I heard, "The store will be having a sale, not for today only"

What does "not for today only" mean in this sentence? Does the "only" modify "not for today" or does the "only" modify "today"?

  • 2
    I don't think that the person who said this was a native English-speaker. It is pointless trying to analyse bad English. (Note how the future tense of the main clause clashes with the idea that there is a sale today.)
    – user81561
    Commented Dec 27, 2020 at 17:20
  • Unless this is a correction, it is, as Greybeard says, unidiomatic. "The store will be having a sale, and it will not just be for one day, Friday" is idiomatic, even with 'just' before 'be' rather than 'one'. Commented Dec 27, 2020 at 17:42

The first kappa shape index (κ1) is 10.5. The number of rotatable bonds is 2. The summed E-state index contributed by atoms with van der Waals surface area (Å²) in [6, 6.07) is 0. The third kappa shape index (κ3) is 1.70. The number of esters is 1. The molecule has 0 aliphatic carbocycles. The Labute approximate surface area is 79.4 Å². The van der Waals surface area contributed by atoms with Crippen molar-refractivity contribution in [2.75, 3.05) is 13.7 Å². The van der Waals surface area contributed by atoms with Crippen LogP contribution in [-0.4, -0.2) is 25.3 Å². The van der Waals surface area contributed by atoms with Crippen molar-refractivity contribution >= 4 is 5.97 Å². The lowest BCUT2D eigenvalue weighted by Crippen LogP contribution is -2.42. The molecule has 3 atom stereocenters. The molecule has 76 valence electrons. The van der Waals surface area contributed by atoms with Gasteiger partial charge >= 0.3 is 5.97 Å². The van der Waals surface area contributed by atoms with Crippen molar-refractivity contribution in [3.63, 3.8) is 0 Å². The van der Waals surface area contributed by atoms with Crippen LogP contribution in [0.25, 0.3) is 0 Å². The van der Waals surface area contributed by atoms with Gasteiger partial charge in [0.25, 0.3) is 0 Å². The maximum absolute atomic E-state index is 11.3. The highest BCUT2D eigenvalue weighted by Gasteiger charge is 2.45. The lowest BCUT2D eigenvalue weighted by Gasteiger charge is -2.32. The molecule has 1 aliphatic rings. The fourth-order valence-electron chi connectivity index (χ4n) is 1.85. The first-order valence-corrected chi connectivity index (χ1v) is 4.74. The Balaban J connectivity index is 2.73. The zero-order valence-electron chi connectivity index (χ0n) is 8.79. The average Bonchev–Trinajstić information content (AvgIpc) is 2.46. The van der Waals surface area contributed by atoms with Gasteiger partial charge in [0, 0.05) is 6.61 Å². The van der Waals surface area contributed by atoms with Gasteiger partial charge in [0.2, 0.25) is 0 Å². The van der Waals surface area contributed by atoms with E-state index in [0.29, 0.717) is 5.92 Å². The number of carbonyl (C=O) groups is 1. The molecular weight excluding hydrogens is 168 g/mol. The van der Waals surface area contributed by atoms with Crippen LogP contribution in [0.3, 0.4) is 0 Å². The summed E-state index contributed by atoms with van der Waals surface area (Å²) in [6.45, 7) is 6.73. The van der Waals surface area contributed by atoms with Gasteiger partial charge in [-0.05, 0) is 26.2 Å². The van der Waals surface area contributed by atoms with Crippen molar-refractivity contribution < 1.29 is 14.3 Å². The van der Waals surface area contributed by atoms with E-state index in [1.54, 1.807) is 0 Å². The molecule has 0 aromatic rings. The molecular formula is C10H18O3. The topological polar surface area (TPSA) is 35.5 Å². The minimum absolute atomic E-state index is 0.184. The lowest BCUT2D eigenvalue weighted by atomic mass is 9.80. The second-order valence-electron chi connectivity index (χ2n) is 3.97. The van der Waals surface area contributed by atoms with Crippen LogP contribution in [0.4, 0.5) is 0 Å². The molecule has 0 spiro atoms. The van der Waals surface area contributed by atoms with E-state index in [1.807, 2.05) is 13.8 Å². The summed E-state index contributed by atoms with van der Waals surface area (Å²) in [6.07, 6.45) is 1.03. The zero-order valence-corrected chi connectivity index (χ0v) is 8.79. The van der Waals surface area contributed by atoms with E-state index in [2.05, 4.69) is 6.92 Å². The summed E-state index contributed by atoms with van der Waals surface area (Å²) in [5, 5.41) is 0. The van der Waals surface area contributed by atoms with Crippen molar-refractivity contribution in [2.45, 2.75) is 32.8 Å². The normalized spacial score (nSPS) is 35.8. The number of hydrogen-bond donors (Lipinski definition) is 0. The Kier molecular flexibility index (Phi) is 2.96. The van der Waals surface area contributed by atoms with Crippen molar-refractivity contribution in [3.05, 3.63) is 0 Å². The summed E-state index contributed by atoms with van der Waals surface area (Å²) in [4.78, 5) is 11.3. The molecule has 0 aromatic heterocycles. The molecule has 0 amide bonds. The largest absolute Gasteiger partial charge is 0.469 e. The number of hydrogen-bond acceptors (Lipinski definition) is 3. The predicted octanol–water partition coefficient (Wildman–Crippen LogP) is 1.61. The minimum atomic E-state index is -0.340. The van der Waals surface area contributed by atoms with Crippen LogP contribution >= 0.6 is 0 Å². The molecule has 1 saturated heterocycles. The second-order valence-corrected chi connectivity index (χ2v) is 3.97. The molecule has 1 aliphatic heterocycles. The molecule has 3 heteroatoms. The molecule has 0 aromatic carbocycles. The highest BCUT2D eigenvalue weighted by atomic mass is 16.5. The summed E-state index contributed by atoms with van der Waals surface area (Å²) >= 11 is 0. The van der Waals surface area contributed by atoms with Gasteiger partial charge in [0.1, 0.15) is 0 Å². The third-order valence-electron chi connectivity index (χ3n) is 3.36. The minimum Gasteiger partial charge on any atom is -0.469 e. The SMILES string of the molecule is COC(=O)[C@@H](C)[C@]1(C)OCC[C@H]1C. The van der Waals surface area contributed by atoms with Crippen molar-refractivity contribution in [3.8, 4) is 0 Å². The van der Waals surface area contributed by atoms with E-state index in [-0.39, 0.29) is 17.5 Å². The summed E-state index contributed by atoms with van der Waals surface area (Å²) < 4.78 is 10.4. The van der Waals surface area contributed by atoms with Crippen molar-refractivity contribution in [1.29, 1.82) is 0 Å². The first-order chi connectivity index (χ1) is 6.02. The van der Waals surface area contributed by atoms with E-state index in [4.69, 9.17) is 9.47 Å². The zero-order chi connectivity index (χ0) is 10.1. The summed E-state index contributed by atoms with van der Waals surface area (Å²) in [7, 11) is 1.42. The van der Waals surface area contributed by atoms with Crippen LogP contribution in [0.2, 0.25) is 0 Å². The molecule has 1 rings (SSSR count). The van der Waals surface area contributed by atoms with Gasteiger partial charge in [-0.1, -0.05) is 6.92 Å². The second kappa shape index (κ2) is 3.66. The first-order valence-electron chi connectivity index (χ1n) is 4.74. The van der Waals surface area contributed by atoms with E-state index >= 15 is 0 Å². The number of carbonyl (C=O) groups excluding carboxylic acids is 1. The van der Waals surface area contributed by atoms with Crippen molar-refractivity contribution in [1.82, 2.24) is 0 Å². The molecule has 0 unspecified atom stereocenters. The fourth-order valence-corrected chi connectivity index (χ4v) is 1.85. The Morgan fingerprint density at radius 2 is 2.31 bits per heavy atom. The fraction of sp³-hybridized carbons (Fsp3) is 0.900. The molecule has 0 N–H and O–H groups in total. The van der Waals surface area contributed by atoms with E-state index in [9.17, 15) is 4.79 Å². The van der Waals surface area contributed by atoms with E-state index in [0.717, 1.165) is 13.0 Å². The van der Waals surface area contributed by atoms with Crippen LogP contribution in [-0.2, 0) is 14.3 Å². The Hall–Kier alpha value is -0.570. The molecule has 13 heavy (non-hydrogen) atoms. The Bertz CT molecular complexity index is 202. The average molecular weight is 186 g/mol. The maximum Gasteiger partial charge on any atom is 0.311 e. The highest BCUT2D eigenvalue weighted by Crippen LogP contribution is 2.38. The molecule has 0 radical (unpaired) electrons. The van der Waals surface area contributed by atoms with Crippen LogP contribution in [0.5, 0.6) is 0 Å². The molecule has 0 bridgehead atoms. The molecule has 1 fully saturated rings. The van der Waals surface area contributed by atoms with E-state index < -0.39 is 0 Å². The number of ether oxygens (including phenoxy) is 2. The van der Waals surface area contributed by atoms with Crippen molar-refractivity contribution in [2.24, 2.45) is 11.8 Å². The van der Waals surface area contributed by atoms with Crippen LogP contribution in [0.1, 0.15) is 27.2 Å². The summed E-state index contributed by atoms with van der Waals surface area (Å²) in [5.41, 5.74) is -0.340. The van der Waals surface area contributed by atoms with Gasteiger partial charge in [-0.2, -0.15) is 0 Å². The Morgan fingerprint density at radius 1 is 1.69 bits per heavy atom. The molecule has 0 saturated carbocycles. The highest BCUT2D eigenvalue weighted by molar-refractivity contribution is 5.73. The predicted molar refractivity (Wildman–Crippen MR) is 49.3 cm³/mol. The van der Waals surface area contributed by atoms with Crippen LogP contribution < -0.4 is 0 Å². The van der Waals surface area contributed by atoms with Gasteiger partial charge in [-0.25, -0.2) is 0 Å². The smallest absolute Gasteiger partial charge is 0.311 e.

• 1
    "Standard" wording would be The store will be [is?] having a sale, [for] today only. So although in and of itself the cited usage isn't actually idiomatic (hence @Greybeard's comment), you just might encounter it from a native speaker using slightly quirky phrasing to draw attention to the fact that this particular sale isn't the normal "for today only" kind (maybe it lasts all week, I dunno). But in any event, only can only modify today, regardless of whether the standard construction is being [slightly facetiously] negated or not. Commented Dec 27, 2020 at 17:43

1 Answer 1


Because "for today, only" is a common expression in regard to sales, I would think it applies to the whole expression.

However, it's not the usual way of expressing it. Normally, a sale that last a week or a month would give the time, or omit it entirely. (The reason for giving "today only" is to make people think they better grab while it's available.)

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